Chesney’s Business Advice

The New York Times’ Adam Bryant recently interviewed Kenny Chesney not as a country star but as an employer of 120 people while on the road. Not only were the questions good, Chesney’s answers merit some attention.

Chesney came to the realization that he was ultimately the person paying his road crew and he was the one responsible for making sure everyone arrives at the next show on time. He also said that he sat down with his manager, Dale Morris, a long time ago and figured out how to make sure he wasn’t just breaking even every year.

And, as the CEO of Kenny Chesney Inc., the performer wanted to make sure everyone understood that no job was more important than another.

“I want all the people out there who work with me to feel as appreciated as possible, especially the people who are first to get up in the morning and the last to go to bed,” he told the Times. And one of the ways is the occasional “merch lottery,” where they put names into a sombrero, and one person gets the merch sales for the night. He said the biggest check was $300,000.

“But you know what those guys did?” Chesney asked. “They waited until the end of the year and I wrote one big check to the crew and they divided it up 13 ways. Doing things like that just motivates people.”

Also, at the end of the year, Chesney takes his band, crew, merch people, caterers, management team and their significant others to the Virgin Islands for a week.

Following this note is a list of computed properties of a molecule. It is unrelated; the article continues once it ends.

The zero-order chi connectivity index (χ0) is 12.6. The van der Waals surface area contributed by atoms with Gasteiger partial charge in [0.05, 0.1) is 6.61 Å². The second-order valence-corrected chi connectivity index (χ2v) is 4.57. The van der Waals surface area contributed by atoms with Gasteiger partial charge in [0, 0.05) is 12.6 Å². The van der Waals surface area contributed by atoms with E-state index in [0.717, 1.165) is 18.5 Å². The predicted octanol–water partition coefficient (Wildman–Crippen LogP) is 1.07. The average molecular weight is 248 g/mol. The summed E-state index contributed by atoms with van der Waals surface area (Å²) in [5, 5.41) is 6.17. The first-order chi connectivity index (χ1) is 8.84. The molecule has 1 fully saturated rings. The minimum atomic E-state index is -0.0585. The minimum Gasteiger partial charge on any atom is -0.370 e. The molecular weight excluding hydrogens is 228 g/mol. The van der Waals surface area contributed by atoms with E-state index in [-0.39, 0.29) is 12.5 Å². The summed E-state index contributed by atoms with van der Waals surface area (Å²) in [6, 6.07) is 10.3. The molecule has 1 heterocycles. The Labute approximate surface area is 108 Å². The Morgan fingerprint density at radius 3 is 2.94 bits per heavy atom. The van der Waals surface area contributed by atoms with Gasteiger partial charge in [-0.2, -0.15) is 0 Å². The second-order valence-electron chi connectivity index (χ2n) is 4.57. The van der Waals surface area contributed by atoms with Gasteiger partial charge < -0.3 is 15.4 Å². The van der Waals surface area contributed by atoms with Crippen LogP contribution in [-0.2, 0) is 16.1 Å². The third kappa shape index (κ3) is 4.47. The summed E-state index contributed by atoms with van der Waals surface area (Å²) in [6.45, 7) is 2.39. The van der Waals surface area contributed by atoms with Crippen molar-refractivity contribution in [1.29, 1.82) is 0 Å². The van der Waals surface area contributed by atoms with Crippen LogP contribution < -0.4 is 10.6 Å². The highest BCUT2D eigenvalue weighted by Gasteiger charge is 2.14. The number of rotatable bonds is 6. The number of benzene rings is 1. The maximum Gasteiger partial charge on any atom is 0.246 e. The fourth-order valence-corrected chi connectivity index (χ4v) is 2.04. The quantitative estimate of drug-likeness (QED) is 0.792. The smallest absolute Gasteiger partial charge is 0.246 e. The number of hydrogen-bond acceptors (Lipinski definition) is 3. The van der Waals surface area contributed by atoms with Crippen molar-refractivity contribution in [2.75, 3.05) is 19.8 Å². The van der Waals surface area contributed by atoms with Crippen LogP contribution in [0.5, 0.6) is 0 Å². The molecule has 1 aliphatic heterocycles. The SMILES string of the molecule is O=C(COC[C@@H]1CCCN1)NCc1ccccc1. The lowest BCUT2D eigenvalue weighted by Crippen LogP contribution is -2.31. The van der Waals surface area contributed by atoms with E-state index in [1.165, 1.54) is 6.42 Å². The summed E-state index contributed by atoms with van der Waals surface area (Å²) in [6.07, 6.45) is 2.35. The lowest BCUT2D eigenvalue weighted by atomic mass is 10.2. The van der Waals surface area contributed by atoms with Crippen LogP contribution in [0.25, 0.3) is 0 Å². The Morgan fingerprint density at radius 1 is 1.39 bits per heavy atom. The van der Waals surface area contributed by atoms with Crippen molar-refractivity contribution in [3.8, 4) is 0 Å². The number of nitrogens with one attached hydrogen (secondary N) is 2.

When it comes to hiring, even new musicians, he tries to find out if the employee is as good a person as a player.

“That’s because when you live with people out there, and you have as big a family as we have, attitude is so contagious,” he told Bryant. “You take a couple of people who have hidden agendas or bad attitudes or feel entitled or whatever the negativity is, and it just spreads like a cancer.”

He asks interviewees about their family, what they do on their downtime, and if they watch television. But he never asks about politics or religion. “I have to know if, deep down, they’re a solid person, and that they’re not on drugs and don’t have those kind of problems.
“And are they dependable? I mean, that’s the main thing.”

Another important quality for a road crewmember, he noted, is being able to take situations in stride and not make them seem like life-or-death issues.